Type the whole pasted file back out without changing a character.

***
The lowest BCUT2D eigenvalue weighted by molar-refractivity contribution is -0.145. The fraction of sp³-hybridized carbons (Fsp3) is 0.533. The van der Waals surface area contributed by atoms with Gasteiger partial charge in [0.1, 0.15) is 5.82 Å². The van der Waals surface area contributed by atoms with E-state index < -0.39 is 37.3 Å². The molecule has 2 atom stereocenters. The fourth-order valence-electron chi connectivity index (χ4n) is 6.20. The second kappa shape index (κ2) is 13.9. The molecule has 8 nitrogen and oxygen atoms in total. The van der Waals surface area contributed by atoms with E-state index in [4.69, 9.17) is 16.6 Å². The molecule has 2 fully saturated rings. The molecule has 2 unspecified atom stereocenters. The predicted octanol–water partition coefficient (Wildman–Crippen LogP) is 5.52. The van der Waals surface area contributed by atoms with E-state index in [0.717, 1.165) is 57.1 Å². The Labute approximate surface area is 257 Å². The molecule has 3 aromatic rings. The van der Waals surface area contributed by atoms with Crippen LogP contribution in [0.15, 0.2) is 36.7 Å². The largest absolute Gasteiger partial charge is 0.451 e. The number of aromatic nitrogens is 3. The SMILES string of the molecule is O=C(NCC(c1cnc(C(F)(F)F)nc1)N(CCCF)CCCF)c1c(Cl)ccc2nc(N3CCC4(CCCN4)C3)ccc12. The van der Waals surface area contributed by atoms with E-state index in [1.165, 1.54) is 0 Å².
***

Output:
The lowest BCUT2D eigenvalue weighted by molar-refractivity contribution is -0.145. The fraction of sp³-hybridized carbons (Fsp3) is 0.533. The van der Waals surface area contributed by atoms with Gasteiger partial charge in [0.1, 0.15) is 5.82 Å². The van der Waals surface area contributed by atoms with E-state index < -0.39 is 37.3 Å². The molecule has 2 atom stereocenters. The fourth-order valence-electron chi connectivity index (χ4n) is 6.20. The second kappa shape index (κ2) is 13.9. The molecule has 8 nitrogen and oxygen atoms in total. The van der Waals surface area contributed by atoms with E-state index in [4.69, 9.17) is 16.6 Å². The molecule has 2 fully saturated rings. The molecule has 2 unspecified atom stereocenters. The predicted octanol–water partition coefficient (Wildman–Crippen LogP) is 5.52. The van der Waals surface area contributed by atoms with E-state index in [0.717, 1.165) is 57.1 Å². The Labute approximate surface area is 257 Å². The molecule has 3 aromatic rings. The van der Waals surface area contributed by atoms with Crippen LogP contribution in [0.15, 0.2) is 36.7 Å². The largest absolute Gasteiger partial charge is 0.451 e. The number of aromatic nitrogens is 3. The SMILES string of the molecule is O=C(NCC(c1cnc(C(F)(F)F)nc1)N(CCCF)CCCF)c1c(Cl)ccc2nc(N3CCC4(CCCN4)C3)ccc12. The van der Waals surface area contributed by atoms with E-state index in [1.165, 1.54) is 0 Å².